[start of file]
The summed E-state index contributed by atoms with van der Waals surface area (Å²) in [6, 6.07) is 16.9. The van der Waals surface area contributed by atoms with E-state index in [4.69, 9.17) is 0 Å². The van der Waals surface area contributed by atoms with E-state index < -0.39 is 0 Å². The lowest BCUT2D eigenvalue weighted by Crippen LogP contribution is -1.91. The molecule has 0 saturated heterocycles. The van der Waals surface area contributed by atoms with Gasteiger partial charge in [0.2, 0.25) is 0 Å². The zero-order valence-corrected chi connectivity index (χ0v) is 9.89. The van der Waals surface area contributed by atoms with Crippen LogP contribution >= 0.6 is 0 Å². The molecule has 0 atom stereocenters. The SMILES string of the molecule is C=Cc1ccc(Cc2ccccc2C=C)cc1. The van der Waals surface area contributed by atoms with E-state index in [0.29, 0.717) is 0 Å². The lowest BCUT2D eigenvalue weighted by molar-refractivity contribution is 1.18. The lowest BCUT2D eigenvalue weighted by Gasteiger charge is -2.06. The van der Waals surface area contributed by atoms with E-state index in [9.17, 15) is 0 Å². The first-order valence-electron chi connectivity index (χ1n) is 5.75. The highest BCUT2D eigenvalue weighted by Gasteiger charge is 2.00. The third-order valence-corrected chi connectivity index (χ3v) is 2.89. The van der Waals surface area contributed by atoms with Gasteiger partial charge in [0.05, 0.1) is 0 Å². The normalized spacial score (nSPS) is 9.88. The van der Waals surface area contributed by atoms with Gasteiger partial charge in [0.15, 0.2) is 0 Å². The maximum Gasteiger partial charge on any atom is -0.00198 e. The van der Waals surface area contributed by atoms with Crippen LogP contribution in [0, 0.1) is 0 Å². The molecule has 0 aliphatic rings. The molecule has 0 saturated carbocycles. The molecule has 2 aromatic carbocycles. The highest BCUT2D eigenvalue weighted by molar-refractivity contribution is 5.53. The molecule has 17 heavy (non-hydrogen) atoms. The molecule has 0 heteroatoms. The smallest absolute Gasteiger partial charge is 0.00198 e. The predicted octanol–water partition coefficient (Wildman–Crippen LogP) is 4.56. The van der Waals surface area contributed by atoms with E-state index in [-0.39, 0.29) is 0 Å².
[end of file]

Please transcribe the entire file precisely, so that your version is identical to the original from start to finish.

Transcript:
The summed E-state index contributed by atoms with van der Waals surface area (Å²) in [6, 6.07) is 16.9. The van der Waals surface area contributed by atoms with E-state index in [4.69, 9.17) is 0 Å². The van der Waals surface area contributed by atoms with E-state index < -0.39 is 0 Å². The lowest BCUT2D eigenvalue weighted by Crippen LogP contribution is -1.91. The molecule has 0 saturated heterocycles. The van der Waals surface area contributed by atoms with Gasteiger partial charge in [0.2, 0.25) is 0 Å². The zero-order valence-corrected chi connectivity index (χ0v) is 9.89. The van der Waals surface area contributed by atoms with Crippen LogP contribution >= 0.6 is 0 Å². The molecule has 0 atom stereocenters. The SMILES string of the molecule is C=Cc1ccc(Cc2ccccc2C=C)cc1. The van der Waals surface area contributed by atoms with E-state index in [0.29, 0.717) is 0 Å². The lowest BCUT2D eigenvalue weighted by molar-refractivity contribution is 1.18. The lowest BCUT2D eigenvalue weighted by Gasteiger charge is -2.06. The van der Waals surface area contributed by atoms with E-state index in [9.17, 15) is 0 Å². The first-order valence-electron chi connectivity index (χ1n) is 5.75. The highest BCUT2D eigenvalue weighted by Gasteiger charge is 2.00. The third-order valence-corrected chi connectivity index (χ3v) is 2.89. The van der Waals surface area contributed by atoms with Gasteiger partial charge in [0.05, 0.1) is 0 Å². The normalized spacial score (nSPS) is 9.88. The van der Waals surface area contributed by atoms with Gasteiger partial charge in [0.15, 0.2) is 0 Å². The maximum Gasteiger partial charge on any atom is -0.00198 e. The van der Waals surface area contributed by atoms with Crippen LogP contribution in [0, 0.1) is 0 Å². The molecule has 0 aliphatic rings. The molecule has 0 saturated carbocycles. The molecule has 2 aromatic carbocycles. The highest BCUT2D eigenvalue weighted by molar-refractivity contribution is 5.53. The molecule has 17 heavy (non-hydrogen) atoms. The molecule has 0 heteroatoms. The smallest absolute Gasteiger partial charge is 0.00198 e. The predicted octanol–water partition coefficient (Wildman–Crippen LogP) is 4.56. The van der Waals surface area contributed by atoms with E-state index in [-0.39, 0.29) is 0 Å².